Getting a score of 100 in Google Page Speed

Mon 4th Sep 2017

We’ve been focusing on improving the page speed scoring of the sites we produce for a while now (see here – why is Google’s page speed important? – for why we think it’s an important metric). From experience, a typical site – launched without much in the way of consideration towards page speed – will score somewhere between 60 and 70 for mobile and desktop, and it will only really be possible to get it above the baseline 85 – where Google makes things ‘green’ and rates your efforts as ‘good’ with a bit of luck and the ability to take a hatchet to your site’s source code.

It is possible to get 100/100, however…even when using a CMS such as WordPress – at the time of writing, our own site – a WordPress-hosted, responsive website – scores 100/100 for both mobile and desktop. We’ve several other client sites that also either score 100/100, or are in the high nineties (we find Google Page Speed Insights very susceptible to factors we don’t always control, such as hosting speed and server-level caching), and all of these sites are built using WordPress, too.

For clarity, there is no guaranteed way to get a high – or perfect – insights score, but by following the rules below, which we do for every project we undertake, you’ll find you end up with a high score without any retrospective effort at all.

Firstly, lets look at the key things that we seek to eliminate when building for speed:

  1. Inline all CSS. This can take some work, especially if you’re using a framework such a Bootstrap, because there are hard limits on how much CSS you can put into your HTML source before it makes the file too big to be downloaded in a single visit. You’ll also have to think about how you do this within your development workflow. See our post on how we inline our CSS – How to dynamically inline your css.
  2. Optimise your images. For static sites, you can do this manually, indeed you can even download optimised images right from the Google Page Speed Insights report. For more dynamic sites, you’ll want to look at integrating a third party service such as Kracken than can do this for you.
  3. Remove your ‘render blocking’ assets. These are external files which slow your page load by needing to be loaded before the page completes, such as external style sheets (a problem removed if you inline your CSS as above) and JS libraries such as JQuery. For script files, you can load them asynchronously, though this will come with its own headaches as your site tries to use functionality before the necessary scripts have loaded in.
  4. Cache ALL OF THE THINGS. Yes, it can make it harder for your client to see changes, but it will also make your site faster and Google’s Insights report love you just a little bit more. We do this via simple .htaccess rules, but this is dependent on both access to that file, and some (fairly standard) server config to allow caching in Apache.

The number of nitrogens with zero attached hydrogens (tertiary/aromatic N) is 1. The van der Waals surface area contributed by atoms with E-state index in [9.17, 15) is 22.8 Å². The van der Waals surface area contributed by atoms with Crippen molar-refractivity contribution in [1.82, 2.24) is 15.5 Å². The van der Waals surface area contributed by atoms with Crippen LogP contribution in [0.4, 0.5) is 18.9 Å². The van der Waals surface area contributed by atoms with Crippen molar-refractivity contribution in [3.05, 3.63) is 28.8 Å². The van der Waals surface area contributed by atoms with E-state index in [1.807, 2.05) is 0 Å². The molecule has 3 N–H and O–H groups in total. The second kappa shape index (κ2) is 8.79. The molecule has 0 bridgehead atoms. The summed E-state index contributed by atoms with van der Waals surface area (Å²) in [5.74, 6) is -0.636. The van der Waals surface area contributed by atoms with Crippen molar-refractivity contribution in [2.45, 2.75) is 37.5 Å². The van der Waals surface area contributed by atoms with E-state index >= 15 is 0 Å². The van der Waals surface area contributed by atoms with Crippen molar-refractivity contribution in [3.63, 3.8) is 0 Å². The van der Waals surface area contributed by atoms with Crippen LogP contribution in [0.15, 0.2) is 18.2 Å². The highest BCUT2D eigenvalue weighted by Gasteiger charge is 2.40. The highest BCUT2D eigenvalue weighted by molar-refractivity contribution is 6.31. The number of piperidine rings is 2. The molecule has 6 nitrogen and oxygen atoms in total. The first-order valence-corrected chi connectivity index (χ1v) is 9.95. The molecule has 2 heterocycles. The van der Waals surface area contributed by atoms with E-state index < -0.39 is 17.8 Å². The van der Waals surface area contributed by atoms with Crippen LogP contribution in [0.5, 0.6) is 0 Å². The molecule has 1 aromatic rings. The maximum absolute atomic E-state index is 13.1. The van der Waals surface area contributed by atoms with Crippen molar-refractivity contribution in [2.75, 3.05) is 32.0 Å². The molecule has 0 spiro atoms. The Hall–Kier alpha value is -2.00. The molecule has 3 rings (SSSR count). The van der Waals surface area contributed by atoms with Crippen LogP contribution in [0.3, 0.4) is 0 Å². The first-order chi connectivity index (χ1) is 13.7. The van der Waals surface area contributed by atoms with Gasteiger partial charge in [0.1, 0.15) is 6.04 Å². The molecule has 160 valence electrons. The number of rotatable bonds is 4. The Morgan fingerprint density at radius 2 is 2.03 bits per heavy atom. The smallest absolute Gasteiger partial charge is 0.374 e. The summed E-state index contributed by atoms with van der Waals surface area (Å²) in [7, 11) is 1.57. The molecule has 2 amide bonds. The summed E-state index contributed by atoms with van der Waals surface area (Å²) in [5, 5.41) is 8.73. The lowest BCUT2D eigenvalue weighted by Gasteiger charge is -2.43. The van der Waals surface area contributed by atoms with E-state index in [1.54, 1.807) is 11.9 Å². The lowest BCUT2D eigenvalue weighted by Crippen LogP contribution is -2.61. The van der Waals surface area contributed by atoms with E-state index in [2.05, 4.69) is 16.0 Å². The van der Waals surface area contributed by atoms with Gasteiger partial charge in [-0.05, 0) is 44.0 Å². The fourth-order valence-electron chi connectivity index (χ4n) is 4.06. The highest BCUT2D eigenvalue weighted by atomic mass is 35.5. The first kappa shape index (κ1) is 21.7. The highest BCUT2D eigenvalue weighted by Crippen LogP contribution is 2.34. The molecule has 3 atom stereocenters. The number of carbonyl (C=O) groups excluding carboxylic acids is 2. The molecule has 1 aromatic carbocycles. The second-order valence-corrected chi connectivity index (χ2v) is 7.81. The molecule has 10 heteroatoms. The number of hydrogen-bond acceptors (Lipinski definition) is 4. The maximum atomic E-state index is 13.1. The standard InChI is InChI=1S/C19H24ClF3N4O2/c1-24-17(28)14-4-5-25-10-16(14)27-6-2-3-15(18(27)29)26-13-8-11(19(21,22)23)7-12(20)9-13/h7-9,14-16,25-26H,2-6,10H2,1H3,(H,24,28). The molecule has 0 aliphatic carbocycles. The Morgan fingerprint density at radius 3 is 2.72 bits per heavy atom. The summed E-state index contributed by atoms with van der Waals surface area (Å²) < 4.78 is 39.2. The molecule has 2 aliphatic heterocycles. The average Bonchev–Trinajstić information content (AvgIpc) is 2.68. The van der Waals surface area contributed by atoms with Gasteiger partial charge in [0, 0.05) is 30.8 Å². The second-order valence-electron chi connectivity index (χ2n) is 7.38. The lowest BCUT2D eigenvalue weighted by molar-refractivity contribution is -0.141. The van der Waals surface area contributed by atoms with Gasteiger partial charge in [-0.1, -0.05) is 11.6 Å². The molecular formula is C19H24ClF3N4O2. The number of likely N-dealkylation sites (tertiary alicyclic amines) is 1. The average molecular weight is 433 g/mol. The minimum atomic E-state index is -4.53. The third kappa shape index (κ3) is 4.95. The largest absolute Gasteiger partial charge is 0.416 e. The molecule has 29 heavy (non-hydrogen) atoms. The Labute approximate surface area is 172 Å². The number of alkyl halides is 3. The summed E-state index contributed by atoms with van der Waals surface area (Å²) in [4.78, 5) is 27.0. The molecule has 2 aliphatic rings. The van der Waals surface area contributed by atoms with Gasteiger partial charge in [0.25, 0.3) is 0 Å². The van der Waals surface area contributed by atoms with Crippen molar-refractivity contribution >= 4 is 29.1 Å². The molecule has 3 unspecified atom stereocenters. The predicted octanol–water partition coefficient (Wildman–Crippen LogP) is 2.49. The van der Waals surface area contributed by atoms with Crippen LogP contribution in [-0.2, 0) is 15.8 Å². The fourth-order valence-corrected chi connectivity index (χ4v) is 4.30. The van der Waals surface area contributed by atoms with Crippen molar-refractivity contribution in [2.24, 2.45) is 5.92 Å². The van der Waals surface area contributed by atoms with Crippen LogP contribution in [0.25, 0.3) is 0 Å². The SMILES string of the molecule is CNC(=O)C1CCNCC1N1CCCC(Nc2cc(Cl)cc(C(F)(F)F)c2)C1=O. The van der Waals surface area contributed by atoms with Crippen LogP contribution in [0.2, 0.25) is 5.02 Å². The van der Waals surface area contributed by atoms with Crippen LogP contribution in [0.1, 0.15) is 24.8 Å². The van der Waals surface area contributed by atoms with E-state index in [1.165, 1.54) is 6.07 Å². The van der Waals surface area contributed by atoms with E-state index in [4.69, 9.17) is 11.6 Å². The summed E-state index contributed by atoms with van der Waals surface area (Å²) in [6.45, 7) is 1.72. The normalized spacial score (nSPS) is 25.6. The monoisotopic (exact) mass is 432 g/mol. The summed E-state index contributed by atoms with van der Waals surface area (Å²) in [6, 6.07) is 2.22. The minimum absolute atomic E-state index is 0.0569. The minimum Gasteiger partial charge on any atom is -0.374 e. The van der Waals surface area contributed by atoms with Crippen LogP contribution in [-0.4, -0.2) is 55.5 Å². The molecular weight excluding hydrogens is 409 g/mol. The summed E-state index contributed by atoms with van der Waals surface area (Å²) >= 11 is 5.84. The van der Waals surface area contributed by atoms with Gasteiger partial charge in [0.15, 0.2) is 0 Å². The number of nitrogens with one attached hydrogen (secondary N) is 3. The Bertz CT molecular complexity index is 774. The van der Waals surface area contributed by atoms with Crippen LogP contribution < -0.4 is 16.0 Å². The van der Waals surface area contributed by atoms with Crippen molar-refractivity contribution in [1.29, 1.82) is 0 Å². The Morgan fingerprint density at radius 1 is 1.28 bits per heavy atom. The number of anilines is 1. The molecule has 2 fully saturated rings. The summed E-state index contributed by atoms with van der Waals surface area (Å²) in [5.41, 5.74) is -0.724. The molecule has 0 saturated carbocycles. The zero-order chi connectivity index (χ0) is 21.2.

5. Minify where you can. It’s relatively straight forward to minify your JS and CSS, but if you might find the insights report also asking you to do the same for your HTML. It’s not something we come across often, but when you’re scrambling around for that last point or two, it will give you the boost you need, especially if your HTML source is lengthy.
  6. Minimise as much as possible. Do you really need to animate that? Are you doing something ‘the lazy way’ in JQuery when native JavaScript, or even clever CSS, would do the same? When it came to optimising our old website, simply removing a few animations and re-writing our menu removed absolutely zero engagement or functionality, but gained us 20 precious points as we were able to completely remove the JQuery library from our site as a render-blocking resource.

Those are the key things to look out for. The next thing to consider is when you do all of this planning and thinking, because we typically see it done as a ‘post live’ activity – the site’s now finished, the content is in, how can we make it as fast as possible?

If you’re leaving it that late, then it’s likely too late. breezing to a score of 100 requires that you plan ahead, starting from the very earliest stages of your site’s development. For example:

  1. You might use bootstrap and JQuery because they’re quicker to develop in, but you’ll also find them harder to optimise for speed. Could an extra few days of development to code from scratch make all the difference? (answer – yes, absolutely…and it’s beneficial not just for page speed!)
  2. Having page elements that bob in and out of the page on initial load look modern and great and stuff, but they also require up-front loading of a load of scripting and styling. Do you really need them, or are they just for the sake of glitz and sparkle or, even worse, to design around the problem of poor content and user journey planning?
  3. How can you break up your site into logical chunks and progressive feature loading that means you deliver a seamless experience to your users quickly, and add the rest behind the scenes…all without them noticing or caring?

The later you start to think about these kind of things, the harder it is to implement what’s required to actually implement them – such questions and answers impact everything right from your initial design concepts. Importantly, this is not about simplifying or restricting design – you can have the most graphical, animated and scripted site in the world and still score 100 – this is about thinking about how all of your site assets and functionality can be delivered to your visitors in the most optimal way.

So on your next project, before you commit a single crayon to paper, sit back and think about what causes your page insights scores to go down, and how you might change the process of what you’re about to do to work around those challenges.

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